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Forensic Botany Uses Plant DNA to Trace Crimes
Thursday, March 03, 2016
Sam Houston State University is advancing the field of forensic botany with the publication of two recent studies that use marijuana DNA to link drug supplies and pollen DNA to aid in forensic investigations.

Georgetown Receives $10m for Holocaust Research
Thursday, March 03, 2016
Gift from Norman and Irma Braman will enhance work at Georgetown’s Center for Jewish Civilization.

First Gene for Grey Hair Found
Thursday, March 03, 2016
The first gene identified for greying hair has been discovered by an international UCL-led study, confirming greying has a genetic component and is not just environmental. - See more at: https://www.ucl.ac.uk/news/news-articles/0316/010316-first-grey-hair-gene-discovered#sthash.gD0shNNC.dpuf

Determining 'Patterns' for Bones Left on Ground Surfaces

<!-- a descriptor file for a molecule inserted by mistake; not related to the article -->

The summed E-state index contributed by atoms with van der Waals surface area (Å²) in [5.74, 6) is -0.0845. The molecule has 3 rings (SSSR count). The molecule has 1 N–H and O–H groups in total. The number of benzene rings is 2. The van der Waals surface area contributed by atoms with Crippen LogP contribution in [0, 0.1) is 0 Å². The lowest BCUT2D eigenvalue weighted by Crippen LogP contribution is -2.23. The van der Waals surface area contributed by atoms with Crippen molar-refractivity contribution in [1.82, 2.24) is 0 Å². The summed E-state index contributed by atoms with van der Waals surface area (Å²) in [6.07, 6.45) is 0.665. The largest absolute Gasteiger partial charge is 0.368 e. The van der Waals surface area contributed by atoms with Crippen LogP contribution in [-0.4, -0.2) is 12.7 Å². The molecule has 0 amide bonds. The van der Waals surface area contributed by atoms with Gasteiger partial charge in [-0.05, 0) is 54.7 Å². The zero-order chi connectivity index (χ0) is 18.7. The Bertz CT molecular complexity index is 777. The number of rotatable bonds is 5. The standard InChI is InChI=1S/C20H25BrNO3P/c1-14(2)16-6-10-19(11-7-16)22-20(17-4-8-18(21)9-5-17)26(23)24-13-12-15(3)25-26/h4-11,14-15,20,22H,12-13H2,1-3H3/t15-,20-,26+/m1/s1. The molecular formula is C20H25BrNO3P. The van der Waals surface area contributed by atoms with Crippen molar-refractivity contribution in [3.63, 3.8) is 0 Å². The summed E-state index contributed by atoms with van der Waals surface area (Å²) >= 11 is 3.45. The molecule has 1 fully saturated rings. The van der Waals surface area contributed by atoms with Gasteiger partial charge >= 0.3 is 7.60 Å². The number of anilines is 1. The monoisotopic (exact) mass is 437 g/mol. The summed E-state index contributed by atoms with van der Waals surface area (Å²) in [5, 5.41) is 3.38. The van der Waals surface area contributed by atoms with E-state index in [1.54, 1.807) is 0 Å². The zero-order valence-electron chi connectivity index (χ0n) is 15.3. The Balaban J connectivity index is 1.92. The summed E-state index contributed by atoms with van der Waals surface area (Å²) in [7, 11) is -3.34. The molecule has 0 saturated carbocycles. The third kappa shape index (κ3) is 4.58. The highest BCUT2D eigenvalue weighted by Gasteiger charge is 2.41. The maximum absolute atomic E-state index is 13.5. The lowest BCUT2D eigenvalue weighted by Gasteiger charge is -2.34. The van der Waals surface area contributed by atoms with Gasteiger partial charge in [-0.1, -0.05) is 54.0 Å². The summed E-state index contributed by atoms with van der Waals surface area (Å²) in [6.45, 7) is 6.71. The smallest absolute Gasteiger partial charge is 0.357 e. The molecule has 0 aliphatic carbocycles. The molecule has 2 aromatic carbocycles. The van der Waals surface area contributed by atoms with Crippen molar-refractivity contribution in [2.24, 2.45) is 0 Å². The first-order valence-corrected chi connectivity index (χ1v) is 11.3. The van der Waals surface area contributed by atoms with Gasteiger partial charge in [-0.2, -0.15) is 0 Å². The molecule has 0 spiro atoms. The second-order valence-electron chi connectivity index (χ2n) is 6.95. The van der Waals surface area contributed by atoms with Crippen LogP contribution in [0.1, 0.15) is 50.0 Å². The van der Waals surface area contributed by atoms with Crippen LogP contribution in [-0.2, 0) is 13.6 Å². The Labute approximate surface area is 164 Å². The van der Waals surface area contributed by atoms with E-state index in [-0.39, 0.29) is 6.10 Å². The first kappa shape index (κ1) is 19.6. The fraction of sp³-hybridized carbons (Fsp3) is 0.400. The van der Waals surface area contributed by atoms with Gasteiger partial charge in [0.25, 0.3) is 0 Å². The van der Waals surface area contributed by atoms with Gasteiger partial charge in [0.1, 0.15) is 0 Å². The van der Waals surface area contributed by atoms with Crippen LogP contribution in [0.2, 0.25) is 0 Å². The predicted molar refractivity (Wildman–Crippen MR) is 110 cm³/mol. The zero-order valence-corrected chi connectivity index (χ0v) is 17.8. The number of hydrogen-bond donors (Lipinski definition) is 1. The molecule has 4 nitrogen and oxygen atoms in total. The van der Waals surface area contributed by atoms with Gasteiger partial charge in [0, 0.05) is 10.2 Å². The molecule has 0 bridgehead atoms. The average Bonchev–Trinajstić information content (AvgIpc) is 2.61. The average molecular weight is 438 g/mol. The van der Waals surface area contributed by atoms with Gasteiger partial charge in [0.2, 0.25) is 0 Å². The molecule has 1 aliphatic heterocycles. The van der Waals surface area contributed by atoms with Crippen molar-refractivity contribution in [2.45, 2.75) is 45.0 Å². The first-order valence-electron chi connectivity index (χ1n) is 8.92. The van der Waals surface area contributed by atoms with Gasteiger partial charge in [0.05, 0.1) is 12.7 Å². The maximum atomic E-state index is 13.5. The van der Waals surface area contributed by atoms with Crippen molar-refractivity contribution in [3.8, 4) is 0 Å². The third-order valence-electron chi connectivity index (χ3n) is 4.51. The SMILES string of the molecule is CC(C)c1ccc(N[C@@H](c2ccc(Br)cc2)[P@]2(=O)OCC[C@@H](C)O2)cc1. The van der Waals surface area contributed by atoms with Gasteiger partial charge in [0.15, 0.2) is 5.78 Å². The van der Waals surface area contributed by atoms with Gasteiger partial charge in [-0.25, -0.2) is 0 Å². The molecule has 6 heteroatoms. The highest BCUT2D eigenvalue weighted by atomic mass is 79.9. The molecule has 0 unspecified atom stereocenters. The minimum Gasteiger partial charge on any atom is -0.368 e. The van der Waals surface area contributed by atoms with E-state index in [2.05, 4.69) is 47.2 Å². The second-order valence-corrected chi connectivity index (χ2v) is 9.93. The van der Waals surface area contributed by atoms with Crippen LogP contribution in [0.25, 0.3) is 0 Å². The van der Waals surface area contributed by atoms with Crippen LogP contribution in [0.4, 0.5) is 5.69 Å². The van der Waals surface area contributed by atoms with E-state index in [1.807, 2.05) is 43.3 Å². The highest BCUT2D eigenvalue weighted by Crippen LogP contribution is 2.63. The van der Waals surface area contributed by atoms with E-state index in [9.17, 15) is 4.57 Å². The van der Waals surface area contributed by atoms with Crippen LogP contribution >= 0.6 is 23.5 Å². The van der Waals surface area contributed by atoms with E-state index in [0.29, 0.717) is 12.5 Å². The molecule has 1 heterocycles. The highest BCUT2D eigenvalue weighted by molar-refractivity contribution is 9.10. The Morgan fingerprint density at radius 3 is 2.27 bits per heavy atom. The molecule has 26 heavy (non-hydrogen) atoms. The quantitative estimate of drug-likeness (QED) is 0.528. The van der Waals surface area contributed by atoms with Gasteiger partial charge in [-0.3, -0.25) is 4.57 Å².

Thursday, March 03, 2016
For the first time, researchers have determined a signature of changes that occur to human remains, specifically bones, left outside in the New England environment.

Forensics Close in on Footwear Analysis
Wednesday, February 24, 2016
First it was your fingerprint that gave the game away and then DNA analysis transformed forensic science. But ‘watch your step’ because an expert in the School of Physics and Astronomy at The University of Nottingham has developed a new technique which could lead to a ‘step change’ in forensic footwear imaging.

Characterizing the Smell of Death
Wednesday, February 24, 2016
New research reveals the odor profile of decaying bodies.

Collaboration to Develop New Forensic Methods
Monday, February 22, 2016
Waters’ Centers of Innovation Program recognizes forensic chemistry laboratory at the University of Copenhagen.

New Forensic Methods for Human DNA Cases
Wednesday, February 03, 2016
Sam Houston State University was awarded a grant from the National Institute of Justice to develop and test the best possible sample preparation methods for skeletal and decomposing human remains using emerging, next-generation DNA technology to identify missing persons or victims of mass disasters.

Portable Kit Can Recover Traces of Chemical Evidence
Wednesday, January 13, 2016
A chemist at the National Institute of Standards and Technology (NIST) has developed a portable version of his method for recovering trace chemicals such as environmental pollutants and forensic evidence including secret graves and arson fire debris.

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